Generations of clinicians have graduated from SSA to work in agencies armed with state-of-the-art theories on what works best to help individuals in need. Many of those models were formulated at the School, where, at key moments in the evolution of thought on clinical practice in social work, SSA's faculty has been at the intellectual vanguard.

Some observers have identified a "Chicago School" of clinical social work that pushes against an overly psychological model of working with clients. But SSA's first landmark book on the issue, Professor Charlotte Towle's Common Human Needs, actually helped introduce psychotherapy to the profession of social work.

The book came close to having no impact at all. First published by the U.S. Printing Office in 1945, the book was the source of controversy a few years later during the burgeoning Red Scare, due to a few phrases that critics said were linked to "socialized content." The FSA stopped publication and destroyed the printing plates, and only the intervention of the American Association of Social Workers, which published the book in 1952, kept the text in circulation.

"She was one of the first to show the link between social realities and psychological states," says SSA's Helen Ross Professor Emerita Sharon Berlin. "It was an important step for the field, and her ideas had wide impact within SSA and the social work community."

Before long, the adoption of a psychotherapeutic perspective had become ascendant in the field—too much so for SSA's Samuel Deutsch Distinguished Service Professor Helen Harris Perlman. In Social Casework: A Problem-Solving Process, she argued that in-depth study wasn't always necessary and could even impede progress. The core idea of Perlman's approach was that success could be achieved by separating a client's intertwined problems into manageable segments and focusing on one specific issue at a given time. The book, originally published in 1957, has sold nearly 200,000 copies and has been translated into more than ten languages.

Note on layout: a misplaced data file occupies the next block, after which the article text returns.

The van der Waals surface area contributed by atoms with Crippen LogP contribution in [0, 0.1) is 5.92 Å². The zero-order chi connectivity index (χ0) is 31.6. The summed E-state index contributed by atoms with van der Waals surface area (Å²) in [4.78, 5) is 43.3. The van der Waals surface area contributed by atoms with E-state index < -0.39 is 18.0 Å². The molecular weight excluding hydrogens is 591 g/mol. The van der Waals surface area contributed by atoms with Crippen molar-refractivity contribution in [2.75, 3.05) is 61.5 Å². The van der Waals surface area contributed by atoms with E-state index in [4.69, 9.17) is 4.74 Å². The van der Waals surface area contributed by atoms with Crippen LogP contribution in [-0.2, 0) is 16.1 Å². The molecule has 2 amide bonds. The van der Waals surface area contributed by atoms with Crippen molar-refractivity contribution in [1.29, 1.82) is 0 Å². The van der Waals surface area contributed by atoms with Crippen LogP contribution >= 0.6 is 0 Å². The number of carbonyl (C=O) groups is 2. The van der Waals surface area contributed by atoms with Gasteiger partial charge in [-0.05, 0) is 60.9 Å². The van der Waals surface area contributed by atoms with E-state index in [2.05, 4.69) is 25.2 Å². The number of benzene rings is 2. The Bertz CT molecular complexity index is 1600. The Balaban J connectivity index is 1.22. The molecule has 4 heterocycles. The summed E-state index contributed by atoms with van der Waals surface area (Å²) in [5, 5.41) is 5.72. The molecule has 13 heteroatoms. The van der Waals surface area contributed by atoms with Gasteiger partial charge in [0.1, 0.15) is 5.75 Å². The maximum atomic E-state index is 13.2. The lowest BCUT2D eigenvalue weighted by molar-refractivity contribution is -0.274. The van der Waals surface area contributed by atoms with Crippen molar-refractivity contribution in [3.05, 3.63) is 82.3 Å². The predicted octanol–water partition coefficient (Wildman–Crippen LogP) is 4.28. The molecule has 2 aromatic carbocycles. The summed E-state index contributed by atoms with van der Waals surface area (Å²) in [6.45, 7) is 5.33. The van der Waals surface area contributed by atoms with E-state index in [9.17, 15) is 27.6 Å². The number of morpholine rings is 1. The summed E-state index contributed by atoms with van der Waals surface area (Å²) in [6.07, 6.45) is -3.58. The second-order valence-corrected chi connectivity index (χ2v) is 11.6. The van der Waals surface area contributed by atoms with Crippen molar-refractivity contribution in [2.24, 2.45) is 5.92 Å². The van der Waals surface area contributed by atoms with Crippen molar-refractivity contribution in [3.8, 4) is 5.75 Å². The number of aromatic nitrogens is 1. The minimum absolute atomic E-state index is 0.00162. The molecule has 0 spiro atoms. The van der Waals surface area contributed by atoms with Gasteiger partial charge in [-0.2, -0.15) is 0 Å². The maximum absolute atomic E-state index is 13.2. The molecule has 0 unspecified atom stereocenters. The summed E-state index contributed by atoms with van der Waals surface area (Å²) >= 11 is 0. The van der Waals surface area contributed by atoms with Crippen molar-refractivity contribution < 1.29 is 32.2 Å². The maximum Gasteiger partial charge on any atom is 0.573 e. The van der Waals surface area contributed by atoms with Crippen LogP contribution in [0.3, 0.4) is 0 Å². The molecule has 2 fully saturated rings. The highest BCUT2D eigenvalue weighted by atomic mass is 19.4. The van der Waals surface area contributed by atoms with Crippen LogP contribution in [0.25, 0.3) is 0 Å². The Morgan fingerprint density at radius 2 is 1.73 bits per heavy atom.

Perlman's central insight was expanded and reworked in the 1970s in the task-centered model, a short-term, problem-solving approach to practice that was built from empirical studies of effectiveness at SSA by faculty members William J. Reid and Laura Epstein. "It's really the precursor to what we call today evidence-based practice," says SSA's David and Mary Winton Green Professor Tina Rzepnicki, who was one of the masters students testing the theory in their field placements when she herself attended the School. "Since the book was first published in 1972, it has remained influential in the shaping of contemporary practice."

The Chicago School continues today, as SSA faculty provide further guidance about how to match the insights of multiple theoretical perspectives to the needs of individual clients. Berlin, who retired from SSA a year ago after more than 40 years in the field, published Clinical Social Work Practice: A Cognitive-Integrative Perspective in 2002, which melds many complex theories in the service of finding the best approach for each client. Senior Lecturer William Borden has also published on the importance of a balanced, informed theory, most recently in Contemporary Psychodynamic Theory and Practice.

"I think SSA's legacy around these issues, even going back to Charlotte Towle, is the desire to develop frameworks that really connect with what practicing social workers need to provide the best help to their clients, as well as the willingness to question the standard assumptions of the day," Berlin says. "Over the years, the progression of thought has always been guided by this spirit of pragmatism. SSA scholars have been willing to look far and wide to find theoretical perspectives that might open up different avenues for helping, but these various theories are only interesting if they actually connect with clients and provide traction to them." 

Published in the Fall 2008 issue of SSA Magazine

-Carl Vogel